Cognitive Overload

Last week I attended a conference down the road at University of Manitoba. There was a mention of the issue of cognitive overload. I had viewed an online tutorial held in the COPPUL repository (https://dspace.ucalgary.ca/handle/1880/1601) that was over 5 minutes long. I had felt (not based on any research – just my own reaction) that these “viewlets” (built with Qarbon’s ViewletBuilder in this case), should be short and each one should only try to cover one or two points. One reason is that most people don’t really want to learn how to use “a databases system”  – they want to figure out how to make it work to solve a problem.

Why they should be short – cognitive overload. Research to back to up – Multi-media based Worked-out Examples: Learning Computer Applications by using On-Screen-Videos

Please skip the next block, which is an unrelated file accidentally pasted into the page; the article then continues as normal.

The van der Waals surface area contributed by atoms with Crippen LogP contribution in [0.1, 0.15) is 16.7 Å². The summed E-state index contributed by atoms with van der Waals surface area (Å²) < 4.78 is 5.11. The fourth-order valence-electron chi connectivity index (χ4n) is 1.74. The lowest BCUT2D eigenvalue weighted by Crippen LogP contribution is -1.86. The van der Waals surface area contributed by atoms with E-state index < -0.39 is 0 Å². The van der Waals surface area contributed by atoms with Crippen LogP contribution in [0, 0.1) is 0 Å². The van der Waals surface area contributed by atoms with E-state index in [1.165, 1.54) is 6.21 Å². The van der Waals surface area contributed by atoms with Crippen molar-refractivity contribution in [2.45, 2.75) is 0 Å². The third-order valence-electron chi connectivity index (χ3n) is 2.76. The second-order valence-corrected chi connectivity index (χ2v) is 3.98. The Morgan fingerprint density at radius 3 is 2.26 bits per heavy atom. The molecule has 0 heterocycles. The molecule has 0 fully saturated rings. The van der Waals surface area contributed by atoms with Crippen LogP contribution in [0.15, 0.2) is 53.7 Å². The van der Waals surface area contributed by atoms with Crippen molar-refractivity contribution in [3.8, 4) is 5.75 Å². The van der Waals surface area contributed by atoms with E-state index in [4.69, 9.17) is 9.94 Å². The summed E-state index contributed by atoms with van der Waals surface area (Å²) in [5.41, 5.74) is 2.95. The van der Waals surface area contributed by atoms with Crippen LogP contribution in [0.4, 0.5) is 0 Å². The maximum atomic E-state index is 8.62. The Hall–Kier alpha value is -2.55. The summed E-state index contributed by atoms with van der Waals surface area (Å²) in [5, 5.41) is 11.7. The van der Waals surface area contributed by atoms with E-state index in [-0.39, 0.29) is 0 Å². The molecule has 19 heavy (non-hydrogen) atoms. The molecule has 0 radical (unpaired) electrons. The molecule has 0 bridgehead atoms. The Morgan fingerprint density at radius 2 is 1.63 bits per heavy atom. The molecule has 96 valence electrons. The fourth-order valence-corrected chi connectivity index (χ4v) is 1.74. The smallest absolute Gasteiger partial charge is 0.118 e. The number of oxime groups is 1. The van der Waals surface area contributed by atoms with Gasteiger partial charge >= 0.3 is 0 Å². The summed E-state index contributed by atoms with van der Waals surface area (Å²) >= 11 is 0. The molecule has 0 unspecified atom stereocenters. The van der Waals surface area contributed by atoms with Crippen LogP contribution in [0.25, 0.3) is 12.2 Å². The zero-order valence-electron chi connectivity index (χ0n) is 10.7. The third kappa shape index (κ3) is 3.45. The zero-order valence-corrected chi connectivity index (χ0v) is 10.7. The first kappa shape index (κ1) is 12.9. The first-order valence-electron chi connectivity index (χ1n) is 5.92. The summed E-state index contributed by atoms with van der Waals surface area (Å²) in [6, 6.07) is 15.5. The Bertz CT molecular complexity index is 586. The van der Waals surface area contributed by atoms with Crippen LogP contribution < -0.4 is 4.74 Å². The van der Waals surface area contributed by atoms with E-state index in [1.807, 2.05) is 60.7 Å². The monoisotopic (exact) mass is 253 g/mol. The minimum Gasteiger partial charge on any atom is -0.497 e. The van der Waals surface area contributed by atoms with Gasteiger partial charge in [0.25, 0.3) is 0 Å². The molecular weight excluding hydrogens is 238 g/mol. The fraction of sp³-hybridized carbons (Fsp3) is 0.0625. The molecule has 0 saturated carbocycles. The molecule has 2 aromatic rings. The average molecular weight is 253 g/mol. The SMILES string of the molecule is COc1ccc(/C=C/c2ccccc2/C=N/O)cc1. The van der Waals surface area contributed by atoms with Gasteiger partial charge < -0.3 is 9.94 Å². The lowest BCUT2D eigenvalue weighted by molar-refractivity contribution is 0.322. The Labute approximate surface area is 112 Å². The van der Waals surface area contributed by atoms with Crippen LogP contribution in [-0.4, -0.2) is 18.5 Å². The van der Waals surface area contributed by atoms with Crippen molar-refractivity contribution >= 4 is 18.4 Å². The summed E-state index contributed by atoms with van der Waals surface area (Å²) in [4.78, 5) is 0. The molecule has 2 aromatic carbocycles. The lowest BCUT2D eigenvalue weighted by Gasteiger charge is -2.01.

“The starting point to improving the effectiveness of video tutorials is the lack of transfer and passive receptive attitude while watching videos. To accomplish this, the tutorial must be divided into small, meaningful blocks. This segmentation of the solution of a worked-out example has been very successful in other learning formats (e.g. learning of solving probability problems (Catrambone & Holyoak, 1990)). Knowledge transfer can be fostered by making sub-goals in solution procedures salient either by visually isolating them or by assigning a label. The tendency of learners to learn the solution procedures as a fixed chain of steps that has to be applied as a whole is counteracted, and they are enabled to reassemble the meaningful building blocks while solving new problems.

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About Karen Keiller

I am the University Librarian at Lakehead University.
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